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100k+ ChatGPT Logins Exposed

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ByHarper Stewart

Jul 18, 2023
100k+ ChatGPT Logins Exposed
Harper Stewart
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Recently, it was discovered that more than 101,000 malware-infected PCs had ChatGPT login credentials that came from the infamous Racoon Infostealer. With a substantial fraction coming from Asia, the Darknet marketplaces have developed into a hub for the sale of these hacked accounts.

ChatGPT Logins Exposed: Info-Stealer Malware Jeopardizes Data Security

By finding and decoding saved login credentials in online browsers, a clever MaaS called Racoon Infostealer gathers data. Cybercriminals place a high value on the retrieved data from ChatGPT sessions, which frequently contains private and sensitive information. The security of financial information is jeopardized and opportunities are opened for future extortion.

Technological giants Google and Samsung have taken preemptive measures by forbidding software engineers from adding code to ChatGPT in order to reduce the danger of company data breach and weaknesses in private codebases.

The detection of ChatGPT credentials in information-stealing malware has witnessed a surge, reflecting the increasing popularity of the software. Group-IB, which first identified this trend in June 2022, reports a significant rise in detections, with Vidar and Redline MaaS products also found to contain ChatGPT credentials alongside Racoon Infostealer.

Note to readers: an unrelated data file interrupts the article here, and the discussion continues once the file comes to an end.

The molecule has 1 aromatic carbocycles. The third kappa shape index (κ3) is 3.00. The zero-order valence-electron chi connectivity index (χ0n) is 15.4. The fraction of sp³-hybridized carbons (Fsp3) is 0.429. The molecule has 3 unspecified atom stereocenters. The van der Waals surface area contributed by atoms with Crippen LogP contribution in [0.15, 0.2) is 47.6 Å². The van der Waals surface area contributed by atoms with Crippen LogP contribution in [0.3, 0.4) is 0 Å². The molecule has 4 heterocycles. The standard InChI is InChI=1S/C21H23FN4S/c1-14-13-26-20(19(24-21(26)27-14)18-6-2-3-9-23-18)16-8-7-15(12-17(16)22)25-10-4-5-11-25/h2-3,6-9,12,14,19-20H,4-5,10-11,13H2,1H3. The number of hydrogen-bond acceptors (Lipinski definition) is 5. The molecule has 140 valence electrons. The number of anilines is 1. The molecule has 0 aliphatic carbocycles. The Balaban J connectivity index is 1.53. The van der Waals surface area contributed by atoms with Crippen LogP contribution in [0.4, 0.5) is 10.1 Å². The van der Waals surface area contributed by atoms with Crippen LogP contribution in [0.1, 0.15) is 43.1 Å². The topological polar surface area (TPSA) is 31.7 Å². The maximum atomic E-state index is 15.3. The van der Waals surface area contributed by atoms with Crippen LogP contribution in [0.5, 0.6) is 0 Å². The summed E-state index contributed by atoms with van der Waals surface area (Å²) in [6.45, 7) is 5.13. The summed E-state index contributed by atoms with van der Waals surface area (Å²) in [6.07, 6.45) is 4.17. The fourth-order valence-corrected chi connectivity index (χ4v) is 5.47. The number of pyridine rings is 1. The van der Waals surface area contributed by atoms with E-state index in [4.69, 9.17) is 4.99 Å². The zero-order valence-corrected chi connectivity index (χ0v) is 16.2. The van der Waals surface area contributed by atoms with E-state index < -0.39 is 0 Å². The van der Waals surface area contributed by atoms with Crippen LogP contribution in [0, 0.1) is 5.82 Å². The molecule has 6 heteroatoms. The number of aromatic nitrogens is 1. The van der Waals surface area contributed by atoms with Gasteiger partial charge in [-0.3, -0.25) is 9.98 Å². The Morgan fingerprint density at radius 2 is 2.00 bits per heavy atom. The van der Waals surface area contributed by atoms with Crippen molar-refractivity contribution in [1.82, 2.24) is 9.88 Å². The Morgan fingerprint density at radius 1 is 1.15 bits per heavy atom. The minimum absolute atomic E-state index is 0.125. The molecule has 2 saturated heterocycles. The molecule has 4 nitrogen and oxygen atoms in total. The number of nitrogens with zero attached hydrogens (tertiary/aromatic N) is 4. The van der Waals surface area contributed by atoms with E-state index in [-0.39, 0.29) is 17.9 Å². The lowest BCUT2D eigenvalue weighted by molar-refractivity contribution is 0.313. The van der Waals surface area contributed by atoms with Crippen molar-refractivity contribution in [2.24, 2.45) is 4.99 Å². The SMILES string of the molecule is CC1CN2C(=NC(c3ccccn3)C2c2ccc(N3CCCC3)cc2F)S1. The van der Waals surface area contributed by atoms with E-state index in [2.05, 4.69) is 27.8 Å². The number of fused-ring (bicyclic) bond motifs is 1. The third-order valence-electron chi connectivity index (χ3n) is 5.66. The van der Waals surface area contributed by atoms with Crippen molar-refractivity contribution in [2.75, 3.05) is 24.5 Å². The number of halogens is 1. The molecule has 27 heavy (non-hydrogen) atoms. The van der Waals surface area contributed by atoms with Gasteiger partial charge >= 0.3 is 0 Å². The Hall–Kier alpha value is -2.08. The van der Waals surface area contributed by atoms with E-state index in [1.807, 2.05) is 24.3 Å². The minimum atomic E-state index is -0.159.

Here’s what Dmitry Shestakov, Head of Threat Intelligence at Group-IB, said:

“Numerous organizations have seamlessly incorporated ChatGPT into their workflow. Whether employees engage in confidential communications or leverage the bot to enhance proprietary code, it’s important to note that ChatGPT’s default settings retain complete conversation logs.”

This inadvertently poses a significant risk, as compromised account credentials could potentially provide threat actors with a treasure trove of sensitive intelligence.

Ukrainian national Mark Sokolovsky, the alleged mastermind behind Racoon Infostealer, faced legal consequences following his arrest in the Netherlands. An October 2022 US federal indictment revealed Sokolovsky’s involvement, highlighting his monthly payments of $200 in cryptocurrencies to license access to the virus. He now faces three counts of conspiracy, potentially leading to a maximum penalty of 20 years.

 
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Harper Stewart

With a deep understanding of the complexities of the Dark Web, Harper curates informative and thought-provoking content for our readers. Her knowledge of the hidden corners of the internet and cybersecurity helps shed light on the often mysterious and illicit activities that take place in this realm.